You want an isolated childhood? Try growing up in Perth in the Nineteen-Fifties, with nothing but the vast Indian Ocean to your west, the dessicated Australian Outback to your east, and not a whole lot else to your north and south. And yet a Muddy Waters album found its way to young Dave Hole’s ears, and after a false start or two Hole developed a powerful, idiosyncratic slide guitar technique.
Though a southpaw, Hole plays right-handed, keeping his fingers on top of the neck for slide passages. Apparently this is partly to compensate for a finger injury. It also reflects a certain scarcity of guitar teachers in Perth during Hole’s youth, which forced him to work a lot of things out on his own. I’d say the effort paid off.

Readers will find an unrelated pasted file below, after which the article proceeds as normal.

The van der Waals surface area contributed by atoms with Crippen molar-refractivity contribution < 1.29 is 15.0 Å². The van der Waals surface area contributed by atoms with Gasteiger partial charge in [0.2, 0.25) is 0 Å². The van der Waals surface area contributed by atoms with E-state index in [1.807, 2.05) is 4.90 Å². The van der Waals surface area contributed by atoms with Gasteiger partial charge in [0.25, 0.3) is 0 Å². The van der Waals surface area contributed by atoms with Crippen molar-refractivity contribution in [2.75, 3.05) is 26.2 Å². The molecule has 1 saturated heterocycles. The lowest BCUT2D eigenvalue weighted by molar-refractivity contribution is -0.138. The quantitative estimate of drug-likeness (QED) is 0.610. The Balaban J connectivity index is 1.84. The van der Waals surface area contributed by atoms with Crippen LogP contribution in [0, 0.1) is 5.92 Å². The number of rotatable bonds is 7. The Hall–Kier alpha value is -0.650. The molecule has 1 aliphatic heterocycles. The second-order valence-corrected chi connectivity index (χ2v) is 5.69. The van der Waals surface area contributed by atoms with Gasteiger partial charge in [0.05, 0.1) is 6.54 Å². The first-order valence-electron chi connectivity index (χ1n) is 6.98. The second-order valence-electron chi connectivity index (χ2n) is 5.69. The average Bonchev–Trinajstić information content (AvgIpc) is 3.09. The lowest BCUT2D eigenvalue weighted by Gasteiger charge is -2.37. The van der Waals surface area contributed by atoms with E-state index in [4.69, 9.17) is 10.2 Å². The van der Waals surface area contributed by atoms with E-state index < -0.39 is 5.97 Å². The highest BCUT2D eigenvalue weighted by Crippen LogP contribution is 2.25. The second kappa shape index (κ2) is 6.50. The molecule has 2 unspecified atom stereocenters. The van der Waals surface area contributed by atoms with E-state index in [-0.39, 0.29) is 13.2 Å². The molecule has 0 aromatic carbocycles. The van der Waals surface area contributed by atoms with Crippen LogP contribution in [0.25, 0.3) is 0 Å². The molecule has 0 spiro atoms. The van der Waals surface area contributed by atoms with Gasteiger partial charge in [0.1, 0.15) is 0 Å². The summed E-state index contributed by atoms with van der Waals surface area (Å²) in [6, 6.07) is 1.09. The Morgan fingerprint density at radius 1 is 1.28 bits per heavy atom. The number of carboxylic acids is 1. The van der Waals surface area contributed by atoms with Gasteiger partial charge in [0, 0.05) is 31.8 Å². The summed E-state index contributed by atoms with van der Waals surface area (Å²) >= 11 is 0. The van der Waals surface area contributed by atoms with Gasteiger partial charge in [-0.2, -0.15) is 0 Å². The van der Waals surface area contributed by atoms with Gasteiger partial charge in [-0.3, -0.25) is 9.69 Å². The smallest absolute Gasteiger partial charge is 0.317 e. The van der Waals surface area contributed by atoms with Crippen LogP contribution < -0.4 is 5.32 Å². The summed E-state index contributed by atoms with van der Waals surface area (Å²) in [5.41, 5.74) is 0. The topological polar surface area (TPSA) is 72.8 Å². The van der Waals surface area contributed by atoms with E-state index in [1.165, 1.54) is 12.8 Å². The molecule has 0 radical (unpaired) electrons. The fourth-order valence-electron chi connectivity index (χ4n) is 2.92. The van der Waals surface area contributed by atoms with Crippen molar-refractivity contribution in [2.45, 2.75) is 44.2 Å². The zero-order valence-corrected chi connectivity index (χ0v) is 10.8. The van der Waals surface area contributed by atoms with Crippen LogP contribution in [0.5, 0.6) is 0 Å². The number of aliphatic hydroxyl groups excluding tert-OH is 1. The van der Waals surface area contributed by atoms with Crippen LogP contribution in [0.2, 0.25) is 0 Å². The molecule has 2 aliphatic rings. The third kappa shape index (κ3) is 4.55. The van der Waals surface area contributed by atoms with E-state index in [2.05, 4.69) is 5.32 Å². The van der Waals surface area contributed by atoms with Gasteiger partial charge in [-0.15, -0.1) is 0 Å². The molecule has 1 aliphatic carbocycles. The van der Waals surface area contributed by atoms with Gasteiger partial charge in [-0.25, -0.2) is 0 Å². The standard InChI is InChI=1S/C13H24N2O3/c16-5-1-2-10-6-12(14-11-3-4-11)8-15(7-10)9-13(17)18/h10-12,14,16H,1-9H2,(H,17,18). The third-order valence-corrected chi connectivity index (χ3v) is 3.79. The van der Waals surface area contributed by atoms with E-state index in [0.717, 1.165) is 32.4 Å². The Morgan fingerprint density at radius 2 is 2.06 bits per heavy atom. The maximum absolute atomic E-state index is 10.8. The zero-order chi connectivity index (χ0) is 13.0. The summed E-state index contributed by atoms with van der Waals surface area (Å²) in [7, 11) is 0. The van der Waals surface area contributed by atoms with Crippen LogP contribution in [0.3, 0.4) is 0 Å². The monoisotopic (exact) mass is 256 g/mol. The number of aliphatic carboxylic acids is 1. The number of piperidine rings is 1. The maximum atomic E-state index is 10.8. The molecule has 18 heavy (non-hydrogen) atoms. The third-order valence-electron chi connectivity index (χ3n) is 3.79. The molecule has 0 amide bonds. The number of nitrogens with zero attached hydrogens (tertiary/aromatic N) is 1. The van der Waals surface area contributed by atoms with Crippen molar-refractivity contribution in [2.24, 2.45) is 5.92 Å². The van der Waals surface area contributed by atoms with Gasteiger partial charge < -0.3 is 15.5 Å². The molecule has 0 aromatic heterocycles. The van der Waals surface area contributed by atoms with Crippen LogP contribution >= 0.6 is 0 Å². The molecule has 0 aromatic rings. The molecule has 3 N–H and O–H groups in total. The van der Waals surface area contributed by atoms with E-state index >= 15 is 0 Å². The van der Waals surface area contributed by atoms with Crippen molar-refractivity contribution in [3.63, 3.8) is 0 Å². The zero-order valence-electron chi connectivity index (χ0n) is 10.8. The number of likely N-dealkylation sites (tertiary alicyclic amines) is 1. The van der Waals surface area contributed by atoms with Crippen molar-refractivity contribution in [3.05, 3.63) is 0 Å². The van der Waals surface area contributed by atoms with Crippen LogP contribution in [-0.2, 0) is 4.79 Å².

After spending over two decades touring clubs and bars Down Under, Hole sent his self-produced album Short Fuse Blues to Guitar Player magazine, where comparisons with Stevie Ray Vaughan and Albert King helped him land a deal with Alligator Records and a measure of international fame. I’ve never seen him live, but from all reports he’s a monster onstage, so I’ll have to fill in that gap at first opportunity.